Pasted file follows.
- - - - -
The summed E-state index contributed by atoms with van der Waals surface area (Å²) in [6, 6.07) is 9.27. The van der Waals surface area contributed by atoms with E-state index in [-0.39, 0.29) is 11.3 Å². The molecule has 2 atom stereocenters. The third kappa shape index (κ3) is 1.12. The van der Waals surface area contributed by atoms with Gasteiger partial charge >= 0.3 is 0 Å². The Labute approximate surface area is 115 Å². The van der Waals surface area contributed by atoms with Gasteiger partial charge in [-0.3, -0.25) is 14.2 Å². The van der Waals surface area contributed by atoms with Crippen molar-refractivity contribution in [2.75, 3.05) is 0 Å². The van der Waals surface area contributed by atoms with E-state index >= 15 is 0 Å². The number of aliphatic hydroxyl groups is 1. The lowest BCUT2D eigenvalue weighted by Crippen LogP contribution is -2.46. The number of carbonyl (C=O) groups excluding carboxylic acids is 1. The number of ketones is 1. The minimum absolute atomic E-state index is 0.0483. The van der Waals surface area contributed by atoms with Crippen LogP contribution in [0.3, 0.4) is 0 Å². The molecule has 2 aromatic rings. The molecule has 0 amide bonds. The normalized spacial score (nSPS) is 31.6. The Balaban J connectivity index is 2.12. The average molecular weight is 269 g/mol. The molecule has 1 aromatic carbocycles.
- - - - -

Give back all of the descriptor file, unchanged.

The summed E-state index contributed by atoms with van der Waals surface area (Å²) in [6, 6.07) is 9.27. The van der Waals surface area contributed by atoms with E-state index in [-0.39, 0.29) is 11.3 Å². The molecule has 2 atom stereocenters. The third kappa shape index (κ3) is 1.12. The van der Waals surface area contributed by atoms with Gasteiger partial charge >= 0.3 is 0 Å². The Labute approximate surface area is 115 Å². The van der Waals surface area contributed by atoms with Gasteiger partial charge in [-0.3, -0.25) is 14.2 Å². The van der Waals surface area contributed by atoms with Crippen molar-refractivity contribution in [2.75, 3.05) is 0 Å². The van der Waals surface area contributed by atoms with E-state index >= 15 is 0 Å². The number of aliphatic hydroxyl groups is 1. The lowest BCUT2D eigenvalue weighted by Crippen LogP contribution is -2.46. The number of carbonyl (C=O) groups excluding carboxylic acids is 1. The number of ketones is 1. The minimum absolute atomic E-state index is 0.0483. The van der Waals surface area contributed by atoms with Crippen LogP contribution in [0.3, 0.4) is 0 Å². The molecule has 2 aromatic rings. The molecule has 0 amide bonds. The normalized spacial score (nSPS) is 31.6. The Balaban J connectivity index is 2.12. The average molecular weight is 269 g/mol. The molecule has 1 aromatic carbocycles.